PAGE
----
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Saturday, March 7

Edacious

[ə-DAY-shəs]

Part of speech: adjective

Origin: Latin, early 19th century

1.

Relating to or given to eating.

2.

Having an insatiable appetite

Examples of Edacious in a sentence

"Her priority was planning the edacious elements of the party."

"She knew her edacious uncle would eat at least twice as much as any other guest."

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About Edacious

If edacious is an adjective to describe the insatiable quality of a hunger, then edacity is the noun given to that particular desire. English language construction rules give us a few options to apply to Latin roots. A word ending in “-ious” will most likely be an adjective, and “-ity” words will be your nouns.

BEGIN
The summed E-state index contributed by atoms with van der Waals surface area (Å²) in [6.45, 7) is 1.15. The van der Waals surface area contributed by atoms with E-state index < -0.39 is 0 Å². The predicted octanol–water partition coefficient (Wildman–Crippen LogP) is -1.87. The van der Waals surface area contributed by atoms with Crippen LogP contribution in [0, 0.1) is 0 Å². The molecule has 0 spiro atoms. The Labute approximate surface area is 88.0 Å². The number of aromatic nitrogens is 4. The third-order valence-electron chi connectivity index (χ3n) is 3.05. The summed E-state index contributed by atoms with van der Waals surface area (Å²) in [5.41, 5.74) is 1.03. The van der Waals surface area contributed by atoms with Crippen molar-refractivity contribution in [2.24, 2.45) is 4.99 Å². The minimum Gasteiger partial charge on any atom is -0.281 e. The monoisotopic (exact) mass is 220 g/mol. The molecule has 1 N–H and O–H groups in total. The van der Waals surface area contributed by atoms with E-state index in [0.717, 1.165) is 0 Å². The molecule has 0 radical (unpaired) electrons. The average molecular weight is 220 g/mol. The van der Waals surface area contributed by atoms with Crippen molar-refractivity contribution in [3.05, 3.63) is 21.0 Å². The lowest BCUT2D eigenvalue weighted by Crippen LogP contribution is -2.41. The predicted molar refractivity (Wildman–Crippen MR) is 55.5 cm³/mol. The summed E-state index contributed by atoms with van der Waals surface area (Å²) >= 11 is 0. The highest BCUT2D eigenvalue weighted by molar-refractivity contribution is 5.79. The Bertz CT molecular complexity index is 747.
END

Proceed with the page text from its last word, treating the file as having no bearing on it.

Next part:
Did you Know?

This hungry adjective comes from the Latin word “edax” (gluttonous), coming from the verb “edere,” which means to eat. Edacious went through a similar transition, as initially it meant anything related to eating, but it evolved to specifically imply a voracious, devouring appetite.

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